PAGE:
Ineffective specular roughness

Started by N-drju, May 22, 2020, 07:52:36 am

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N-drju

I'm afraid something is very wrong with how the specular roughness on a reflective shader works. Either that, or me not getting the concept.

As far as I know, specular roughness is how "clean" a reflected surroundings are. Like looking into the mirror vs. looking at a matte screen.

If above is true, then why each SR setting I try renders perfectly visible, non-blurred, undistorted image of an object's surroundings? ::) Just take a look:

SR 0.1.png

SR 0.45.jpg

SR 0.8.jpg

In every single case, the cube and the tree are unaffected. Only covered with a hazy veil. Seems like sunlight is the only thing affected.

A single reflective shader was used for these images.
"This year - a factory of semiconductors. Next year - a factory of whole conductors!"

Nala1977

something clearly wrong here, that is not how it is supposed to work

N-drju

I mean, of course - one can use displacement to make required distortions but, for some reason, I was certain that SR could provide this effect on its own.

Come to think of it, one doesn't even need this feature in the reflective shader if fractal displacement does just the same and better yet.
"This year - a factory of semiconductors. Next year - a factory of whole conductors!"

WAS

Specular is "Specular Highlights". Direct light reflecting at the camera/viewer. It's not a mirror reflection. You can't see into direct specular highlights and see reflection usually. In fact you'd get eye damage. Lol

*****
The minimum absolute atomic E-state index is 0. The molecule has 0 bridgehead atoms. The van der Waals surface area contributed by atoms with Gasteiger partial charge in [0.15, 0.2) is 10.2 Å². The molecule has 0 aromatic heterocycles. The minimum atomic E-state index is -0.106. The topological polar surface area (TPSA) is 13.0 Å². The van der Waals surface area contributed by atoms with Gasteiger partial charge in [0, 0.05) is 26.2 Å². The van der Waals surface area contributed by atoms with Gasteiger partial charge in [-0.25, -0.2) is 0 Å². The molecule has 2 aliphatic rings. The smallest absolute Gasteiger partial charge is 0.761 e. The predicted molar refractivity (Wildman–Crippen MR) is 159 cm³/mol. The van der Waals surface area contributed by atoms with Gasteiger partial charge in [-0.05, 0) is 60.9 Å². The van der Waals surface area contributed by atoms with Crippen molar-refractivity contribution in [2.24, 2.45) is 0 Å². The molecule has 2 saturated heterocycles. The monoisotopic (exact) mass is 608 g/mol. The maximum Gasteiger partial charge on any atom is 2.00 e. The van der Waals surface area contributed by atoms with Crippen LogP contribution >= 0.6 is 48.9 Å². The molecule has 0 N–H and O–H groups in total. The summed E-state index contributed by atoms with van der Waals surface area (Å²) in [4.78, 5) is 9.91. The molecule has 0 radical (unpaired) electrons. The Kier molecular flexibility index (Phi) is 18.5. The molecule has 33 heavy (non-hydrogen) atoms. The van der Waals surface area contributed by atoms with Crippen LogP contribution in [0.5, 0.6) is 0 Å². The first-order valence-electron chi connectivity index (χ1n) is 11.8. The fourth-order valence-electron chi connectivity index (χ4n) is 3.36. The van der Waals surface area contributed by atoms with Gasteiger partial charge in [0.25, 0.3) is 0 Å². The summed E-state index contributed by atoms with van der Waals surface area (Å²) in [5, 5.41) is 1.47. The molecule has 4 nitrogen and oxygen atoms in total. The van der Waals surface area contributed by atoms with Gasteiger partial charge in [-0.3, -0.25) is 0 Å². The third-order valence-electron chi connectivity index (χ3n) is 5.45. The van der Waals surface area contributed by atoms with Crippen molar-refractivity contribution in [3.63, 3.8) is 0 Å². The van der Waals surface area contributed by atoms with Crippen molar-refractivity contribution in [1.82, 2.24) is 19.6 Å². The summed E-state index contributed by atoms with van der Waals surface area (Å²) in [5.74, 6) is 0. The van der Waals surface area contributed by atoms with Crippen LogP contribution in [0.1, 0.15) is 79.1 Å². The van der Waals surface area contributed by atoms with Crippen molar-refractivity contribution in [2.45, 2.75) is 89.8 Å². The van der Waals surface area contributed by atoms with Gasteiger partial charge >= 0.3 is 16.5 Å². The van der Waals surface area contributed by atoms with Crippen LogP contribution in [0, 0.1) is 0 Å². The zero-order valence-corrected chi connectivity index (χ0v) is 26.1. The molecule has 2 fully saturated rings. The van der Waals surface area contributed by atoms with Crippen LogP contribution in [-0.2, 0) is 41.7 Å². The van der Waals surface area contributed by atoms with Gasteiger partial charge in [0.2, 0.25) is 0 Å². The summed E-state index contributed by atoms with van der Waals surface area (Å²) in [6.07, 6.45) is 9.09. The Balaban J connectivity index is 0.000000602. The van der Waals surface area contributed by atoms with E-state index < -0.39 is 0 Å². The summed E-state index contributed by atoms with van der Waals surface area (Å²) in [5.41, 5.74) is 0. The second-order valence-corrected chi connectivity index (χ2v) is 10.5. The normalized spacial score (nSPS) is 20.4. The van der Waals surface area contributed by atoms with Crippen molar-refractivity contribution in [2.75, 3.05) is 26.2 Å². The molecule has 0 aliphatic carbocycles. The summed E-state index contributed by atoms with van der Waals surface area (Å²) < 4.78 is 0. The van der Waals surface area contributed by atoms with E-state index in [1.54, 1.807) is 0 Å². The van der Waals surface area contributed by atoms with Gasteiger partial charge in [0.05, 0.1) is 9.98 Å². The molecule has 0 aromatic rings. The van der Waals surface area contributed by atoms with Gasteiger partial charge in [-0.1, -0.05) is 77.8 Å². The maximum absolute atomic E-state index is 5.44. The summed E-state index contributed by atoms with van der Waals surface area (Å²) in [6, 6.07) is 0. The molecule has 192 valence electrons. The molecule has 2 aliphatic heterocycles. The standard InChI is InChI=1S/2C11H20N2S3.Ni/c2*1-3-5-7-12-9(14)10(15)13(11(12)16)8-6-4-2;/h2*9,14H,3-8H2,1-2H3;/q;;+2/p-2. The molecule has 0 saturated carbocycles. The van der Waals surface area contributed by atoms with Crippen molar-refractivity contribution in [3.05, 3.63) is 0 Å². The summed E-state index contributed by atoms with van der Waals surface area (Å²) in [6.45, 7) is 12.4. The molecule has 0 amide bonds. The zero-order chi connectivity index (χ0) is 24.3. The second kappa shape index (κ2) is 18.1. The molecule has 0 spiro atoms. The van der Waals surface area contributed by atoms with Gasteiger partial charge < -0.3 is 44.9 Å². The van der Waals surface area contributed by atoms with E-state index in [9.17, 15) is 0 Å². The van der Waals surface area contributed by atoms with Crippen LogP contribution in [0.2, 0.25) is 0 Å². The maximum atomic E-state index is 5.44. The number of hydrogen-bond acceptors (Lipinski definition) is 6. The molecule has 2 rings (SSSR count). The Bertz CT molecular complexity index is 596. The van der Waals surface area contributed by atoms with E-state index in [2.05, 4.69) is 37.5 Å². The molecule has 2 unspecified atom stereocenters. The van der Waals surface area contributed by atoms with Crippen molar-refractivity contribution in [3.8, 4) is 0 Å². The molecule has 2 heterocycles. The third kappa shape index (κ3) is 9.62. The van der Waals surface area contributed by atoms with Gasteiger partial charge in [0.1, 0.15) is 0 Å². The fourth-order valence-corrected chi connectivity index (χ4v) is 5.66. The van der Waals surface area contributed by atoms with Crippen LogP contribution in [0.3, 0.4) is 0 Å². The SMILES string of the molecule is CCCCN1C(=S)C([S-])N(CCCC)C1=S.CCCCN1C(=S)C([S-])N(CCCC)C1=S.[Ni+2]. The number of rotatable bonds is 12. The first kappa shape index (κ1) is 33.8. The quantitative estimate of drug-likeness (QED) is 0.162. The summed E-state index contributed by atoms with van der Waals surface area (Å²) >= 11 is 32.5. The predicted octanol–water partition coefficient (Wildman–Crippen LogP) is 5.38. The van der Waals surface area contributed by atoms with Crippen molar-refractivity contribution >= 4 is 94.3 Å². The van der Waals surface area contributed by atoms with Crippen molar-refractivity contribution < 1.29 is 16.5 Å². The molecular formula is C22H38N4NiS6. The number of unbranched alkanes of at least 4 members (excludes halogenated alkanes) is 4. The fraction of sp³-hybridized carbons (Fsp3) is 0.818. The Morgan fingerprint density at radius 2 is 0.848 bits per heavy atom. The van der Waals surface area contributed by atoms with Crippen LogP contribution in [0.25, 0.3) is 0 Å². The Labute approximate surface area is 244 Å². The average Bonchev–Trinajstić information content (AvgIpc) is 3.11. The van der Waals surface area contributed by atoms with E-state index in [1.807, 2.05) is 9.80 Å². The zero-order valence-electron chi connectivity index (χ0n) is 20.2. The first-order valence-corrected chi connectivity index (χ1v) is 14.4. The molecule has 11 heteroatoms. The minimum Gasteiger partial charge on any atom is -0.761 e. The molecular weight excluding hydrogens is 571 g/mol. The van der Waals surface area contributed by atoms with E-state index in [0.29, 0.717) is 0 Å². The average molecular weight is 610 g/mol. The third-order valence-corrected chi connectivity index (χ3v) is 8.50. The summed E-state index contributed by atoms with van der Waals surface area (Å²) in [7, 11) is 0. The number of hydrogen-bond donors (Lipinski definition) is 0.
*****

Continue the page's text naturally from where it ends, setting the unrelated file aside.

Matt

@N-drju The Path Tracer renders these materials much more realistically, applying the specular roughness to the ray traced reflections. The Standard Renderer, on the other hand, cannot do this. If you're rendering with the Standard Renderer, the best you can do for rough materials is to turn ray traced reflections off, and then it approximates the reflections with the GI cache.
Just because milk is white doesn't mean that clouds are made of milk.

N-drju

Thanks Matt, it indeed looks better.

Though I admit that building a "legacy" rough surface creates a nice effect as well and more controllable too.
"This year - a factory of semiconductors. Next year - a factory of whole conductors!"

WAS

There is also slightly roughing the surface of standard renderer objects with microdisplacement to blur/roughen reflection with ray traced reflections.

N-drju

Yes, this is the way I'd go for when not in the PT mode. In fact, standard renderer with displacement still looks better than PT roughness on several accounts.
"This year - a factory of semiconductors. Next year - a factory of whole conductors!"